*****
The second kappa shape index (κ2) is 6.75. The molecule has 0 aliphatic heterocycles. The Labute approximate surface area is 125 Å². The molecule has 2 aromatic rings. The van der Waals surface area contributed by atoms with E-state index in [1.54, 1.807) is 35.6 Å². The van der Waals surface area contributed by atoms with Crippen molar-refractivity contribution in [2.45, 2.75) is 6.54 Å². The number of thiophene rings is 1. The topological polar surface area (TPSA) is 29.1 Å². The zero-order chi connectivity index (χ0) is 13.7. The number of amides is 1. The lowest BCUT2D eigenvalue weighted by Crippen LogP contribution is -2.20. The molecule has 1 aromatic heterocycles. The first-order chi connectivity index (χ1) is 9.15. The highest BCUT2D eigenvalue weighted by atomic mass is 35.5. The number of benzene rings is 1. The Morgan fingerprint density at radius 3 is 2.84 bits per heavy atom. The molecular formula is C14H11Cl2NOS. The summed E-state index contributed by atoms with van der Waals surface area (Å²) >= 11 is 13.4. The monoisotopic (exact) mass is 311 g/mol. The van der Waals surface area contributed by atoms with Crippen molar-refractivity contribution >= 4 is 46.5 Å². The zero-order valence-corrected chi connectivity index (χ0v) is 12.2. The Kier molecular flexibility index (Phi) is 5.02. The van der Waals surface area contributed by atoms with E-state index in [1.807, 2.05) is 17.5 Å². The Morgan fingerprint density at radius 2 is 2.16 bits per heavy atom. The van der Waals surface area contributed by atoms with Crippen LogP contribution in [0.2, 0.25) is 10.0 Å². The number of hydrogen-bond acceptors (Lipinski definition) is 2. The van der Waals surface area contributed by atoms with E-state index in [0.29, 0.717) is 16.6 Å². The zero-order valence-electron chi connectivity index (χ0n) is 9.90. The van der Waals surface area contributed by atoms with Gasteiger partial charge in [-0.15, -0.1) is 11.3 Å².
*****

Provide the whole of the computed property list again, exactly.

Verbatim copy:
The second kappa shape index (κ2) is 6.75. The molecule has 0 aliphatic heterocycles. The Labute approximate surface area is 125 Å². The molecule has 2 aromatic rings. The van der Waals surface area contributed by atoms with E-state index in [1.54, 1.807) is 35.6 Å². The van der Waals surface area contributed by atoms with Crippen molar-refractivity contribution in [2.45, 2.75) is 6.54 Å². The number of thiophene rings is 1. The topological polar surface area (TPSA) is 29.1 Å². The zero-order chi connectivity index (χ0) is 13.7. The number of amides is 1. The lowest BCUT2D eigenvalue weighted by Crippen LogP contribution is -2.20. The molecule has 1 aromatic heterocycles. The first-order chi connectivity index (χ1) is 9.15. The highest BCUT2D eigenvalue weighted by atomic mass is 35.5. The number of benzene rings is 1. The Morgan fingerprint density at radius 3 is 2.84 bits per heavy atom. The molecular formula is C14H11Cl2NOS. The summed E-state index contributed by atoms with van der Waals surface area (Å²) >= 11 is 13.4. The monoisotopic (exact) mass is 311 g/mol. The van der Waals surface area contributed by atoms with Crippen molar-refractivity contribution >= 4 is 46.5 Å². The zero-order valence-corrected chi connectivity index (χ0v) is 12.2. The Kier molecular flexibility index (Phi) is 5.02. The van der Waals surface area contributed by atoms with E-state index in [1.807, 2.05) is 17.5 Å². The Morgan fingerprint density at radius 2 is 2.16 bits per heavy atom. The van der Waals surface area contributed by atoms with Crippen LogP contribution in [0.2, 0.25) is 10.0 Å². The number of hydrogen-bond acceptors (Lipinski definition) is 2. The van der Waals surface area contributed by atoms with E-state index in [0.29, 0.717) is 16.6 Å². The zero-order valence-electron chi connectivity index (χ0n) is 9.90. The van der Waals surface area contributed by atoms with Gasteiger partial charge in [-0.15, -0.1) is 11.3 Å².